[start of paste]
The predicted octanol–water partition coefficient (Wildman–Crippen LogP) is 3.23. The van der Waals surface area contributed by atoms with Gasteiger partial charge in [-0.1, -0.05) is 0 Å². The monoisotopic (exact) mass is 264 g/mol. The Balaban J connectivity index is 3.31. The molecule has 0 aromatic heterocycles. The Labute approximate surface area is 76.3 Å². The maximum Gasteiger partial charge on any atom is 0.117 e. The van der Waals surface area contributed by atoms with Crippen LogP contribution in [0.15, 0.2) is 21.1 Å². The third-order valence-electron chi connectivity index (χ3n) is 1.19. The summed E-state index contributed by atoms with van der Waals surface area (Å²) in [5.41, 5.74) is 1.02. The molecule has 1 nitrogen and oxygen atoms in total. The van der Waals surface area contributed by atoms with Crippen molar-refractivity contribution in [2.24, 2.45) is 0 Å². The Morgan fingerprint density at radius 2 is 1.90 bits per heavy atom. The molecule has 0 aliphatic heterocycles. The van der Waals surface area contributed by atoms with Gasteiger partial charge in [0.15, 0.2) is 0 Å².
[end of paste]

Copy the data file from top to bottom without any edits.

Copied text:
The predicted octanol–water partition coefficient (Wildman–Crippen LogP) is 3.23. The van der Waals surface area contributed by atoms with Gasteiger partial charge in [-0.1, -0.05) is 0 Å². The monoisotopic (exact) mass is 264 g/mol. The Balaban J connectivity index is 3.31. The molecule has 0 aromatic heterocycles. The Labute approximate surface area is 76.3 Å². The maximum Gasteiger partial charge on any atom is 0.117 e. The van der Waals surface area contributed by atoms with Crippen LogP contribution in [0.15, 0.2) is 21.1 Å². The third-order valence-electron chi connectivity index (χ3n) is 1.19. The summed E-state index contributed by atoms with van der Waals surface area (Å²) in [5.41, 5.74) is 1.02. The molecule has 1 nitrogen and oxygen atoms in total. The van der Waals surface area contributed by atoms with Crippen molar-refractivity contribution in [2.24, 2.45) is 0 Å². The Morgan fingerprint density at radius 2 is 1.90 bits per heavy atom. The molecule has 0 aliphatic heterocycles. The van der Waals surface area contributed by atoms with Gasteiger partial charge in [0.15, 0.2) is 0 Å².